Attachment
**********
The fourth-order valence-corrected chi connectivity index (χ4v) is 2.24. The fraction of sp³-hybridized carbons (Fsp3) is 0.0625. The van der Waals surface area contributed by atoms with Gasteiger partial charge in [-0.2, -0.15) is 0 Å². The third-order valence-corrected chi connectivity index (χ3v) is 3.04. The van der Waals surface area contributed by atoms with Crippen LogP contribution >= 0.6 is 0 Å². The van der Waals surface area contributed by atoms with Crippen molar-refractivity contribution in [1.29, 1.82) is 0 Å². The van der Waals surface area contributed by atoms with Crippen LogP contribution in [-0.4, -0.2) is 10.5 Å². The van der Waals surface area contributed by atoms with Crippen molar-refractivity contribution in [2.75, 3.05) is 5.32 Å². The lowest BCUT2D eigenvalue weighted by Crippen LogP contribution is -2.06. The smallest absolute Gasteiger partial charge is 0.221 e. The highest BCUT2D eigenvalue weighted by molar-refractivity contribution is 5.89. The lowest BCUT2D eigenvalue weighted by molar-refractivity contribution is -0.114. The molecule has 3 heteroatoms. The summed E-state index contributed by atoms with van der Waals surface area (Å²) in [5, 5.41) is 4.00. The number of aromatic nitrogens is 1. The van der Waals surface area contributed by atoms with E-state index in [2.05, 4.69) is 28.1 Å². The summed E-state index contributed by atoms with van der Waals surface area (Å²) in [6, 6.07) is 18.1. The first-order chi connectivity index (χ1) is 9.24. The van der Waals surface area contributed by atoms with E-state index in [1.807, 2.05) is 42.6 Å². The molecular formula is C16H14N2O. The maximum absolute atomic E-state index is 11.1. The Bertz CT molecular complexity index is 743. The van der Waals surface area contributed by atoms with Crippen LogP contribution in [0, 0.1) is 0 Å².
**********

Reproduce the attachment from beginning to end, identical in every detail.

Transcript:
The fourth-order valence-corrected chi connectivity index (χ4v) is 2.24. The fraction of sp³-hybridized carbons (Fsp3) is 0.0625. The van der Waals surface area contributed by atoms with Gasteiger partial charge in [-0.2, -0.15) is 0 Å². The third-order valence-corrected chi connectivity index (χ3v) is 3.04. The van der Waals surface area contributed by atoms with Crippen LogP contribution >= 0.6 is 0 Å². The van der Waals surface area contributed by atoms with Crippen molar-refractivity contribution in [1.29, 1.82) is 0 Å². The van der Waals surface area contributed by atoms with Crippen LogP contribution in [-0.4, -0.2) is 10.5 Å². The van der Waals surface area contributed by atoms with Crippen molar-refractivity contribution in [2.75, 3.05) is 5.32 Å². The lowest BCUT2D eigenvalue weighted by Crippen LogP contribution is -2.06. The smallest absolute Gasteiger partial charge is 0.221 e. The highest BCUT2D eigenvalue weighted by molar-refractivity contribution is 5.89. The lowest BCUT2D eigenvalue weighted by molar-refractivity contribution is -0.114. The molecule has 3 heteroatoms. The summed E-state index contributed by atoms with van der Waals surface area (Å²) in [5, 5.41) is 4.00. The number of aromatic nitrogens is 1. The van der Waals surface area contributed by atoms with E-state index in [2.05, 4.69) is 28.1 Å². The summed E-state index contributed by atoms with van der Waals surface area (Å²) in [6, 6.07) is 18.1. The first-order chi connectivity index (χ1) is 9.24. The van der Waals surface area contributed by atoms with E-state index in [1.807, 2.05) is 42.6 Å². The molecular formula is C16H14N2O. The maximum absolute atomic E-state index is 11.1. The Bertz CT molecular complexity index is 743. The van der Waals surface area contributed by atoms with Crippen LogP contribution in [0, 0.1) is 0 Å².